After many years as an amateur, Keith was first paid to write software in 1996. After that first job, maintaining a compiler built with lex and yacc, he progressed first to modelling microwave propagation for GSM network planning, then seasonal variations in demand for air-freight, in C++. A move to consultancy (and Java) introduced him to CORBA and then EJB, and then what was called at the time "e-commerce".
He weathered the crash in an Anglo-Indian venture writing operating system components, frameworks and applications for mobile phones, PDAs and industrial hand-helds. Remaining within the Mobile industry he moved to Singapore, working on device management and over-the-air provisioning. Returning to UK with an R&D brief he managed to do Smalltalk and Prolog at work, building prototypes.
After returning to consultancy he is now a Principle Consultant with Zuhlke. He also manages their Centre of Agile Practice. This group focusses on training, coaching, mentoring, toolsmithing and straight-forward development to enhance client teams capabilities. Keith increasingly focusses on the use of "checked examples" or "automated tests" as effective tools for requirements gathering and analysis, system design and project management.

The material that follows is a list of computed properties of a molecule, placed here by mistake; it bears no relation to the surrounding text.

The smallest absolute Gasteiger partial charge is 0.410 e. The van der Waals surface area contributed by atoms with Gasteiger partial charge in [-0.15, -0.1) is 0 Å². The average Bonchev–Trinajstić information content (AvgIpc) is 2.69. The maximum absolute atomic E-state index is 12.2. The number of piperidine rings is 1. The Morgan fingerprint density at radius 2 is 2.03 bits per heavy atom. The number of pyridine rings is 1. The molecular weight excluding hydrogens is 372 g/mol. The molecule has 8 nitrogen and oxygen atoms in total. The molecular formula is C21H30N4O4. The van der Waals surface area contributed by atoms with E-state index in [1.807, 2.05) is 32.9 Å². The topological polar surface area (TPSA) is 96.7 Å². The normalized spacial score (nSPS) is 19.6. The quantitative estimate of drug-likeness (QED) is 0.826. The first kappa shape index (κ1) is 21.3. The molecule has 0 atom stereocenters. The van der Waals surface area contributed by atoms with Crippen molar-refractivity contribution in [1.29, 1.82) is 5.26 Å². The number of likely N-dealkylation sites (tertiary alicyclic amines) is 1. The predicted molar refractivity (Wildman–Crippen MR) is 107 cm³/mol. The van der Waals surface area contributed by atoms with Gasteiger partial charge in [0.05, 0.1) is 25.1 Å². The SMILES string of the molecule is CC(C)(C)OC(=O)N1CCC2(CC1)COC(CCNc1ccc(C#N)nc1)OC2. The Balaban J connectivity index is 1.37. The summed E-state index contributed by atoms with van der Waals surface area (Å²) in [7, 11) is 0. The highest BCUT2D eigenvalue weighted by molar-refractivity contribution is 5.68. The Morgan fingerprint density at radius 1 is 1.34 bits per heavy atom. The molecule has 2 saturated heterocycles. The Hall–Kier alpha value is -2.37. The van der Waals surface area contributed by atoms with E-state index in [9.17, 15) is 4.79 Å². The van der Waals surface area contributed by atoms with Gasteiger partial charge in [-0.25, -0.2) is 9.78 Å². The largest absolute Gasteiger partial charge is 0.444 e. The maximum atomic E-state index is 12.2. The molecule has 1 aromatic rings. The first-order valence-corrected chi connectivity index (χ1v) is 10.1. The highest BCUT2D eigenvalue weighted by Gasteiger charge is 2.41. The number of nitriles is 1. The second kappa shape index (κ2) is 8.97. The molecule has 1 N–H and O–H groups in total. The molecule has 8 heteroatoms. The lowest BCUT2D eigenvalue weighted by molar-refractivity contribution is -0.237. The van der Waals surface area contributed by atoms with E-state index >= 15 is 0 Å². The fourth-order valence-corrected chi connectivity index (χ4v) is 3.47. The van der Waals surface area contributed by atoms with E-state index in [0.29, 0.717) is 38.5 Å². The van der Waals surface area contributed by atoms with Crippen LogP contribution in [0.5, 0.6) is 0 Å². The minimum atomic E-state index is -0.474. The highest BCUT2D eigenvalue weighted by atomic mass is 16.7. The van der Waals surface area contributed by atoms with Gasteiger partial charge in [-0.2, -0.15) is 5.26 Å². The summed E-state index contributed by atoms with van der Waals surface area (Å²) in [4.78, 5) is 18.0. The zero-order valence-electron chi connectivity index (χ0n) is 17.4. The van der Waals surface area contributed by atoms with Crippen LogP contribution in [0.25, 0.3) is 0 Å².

Over his career Keith has moved from a mathematically grounded, semi-formal approach to development to embrace the Agile approach. He co-authored some of the earliest descriptions of successful distributed Agile development and has an on-going interest in the ways that Agile practices manifest themselves in the shape of systems.
He has spoken at every XpDay London conference, and some of the European ones too. He is a frequent presenter at the Spa (previously OT) conferences and the Agile summer conference. He has also presented at UNICOM and QCon.
His email domain is zuhlke.com and his full name with a dot between its words goes in front.
55 Bryanston Street
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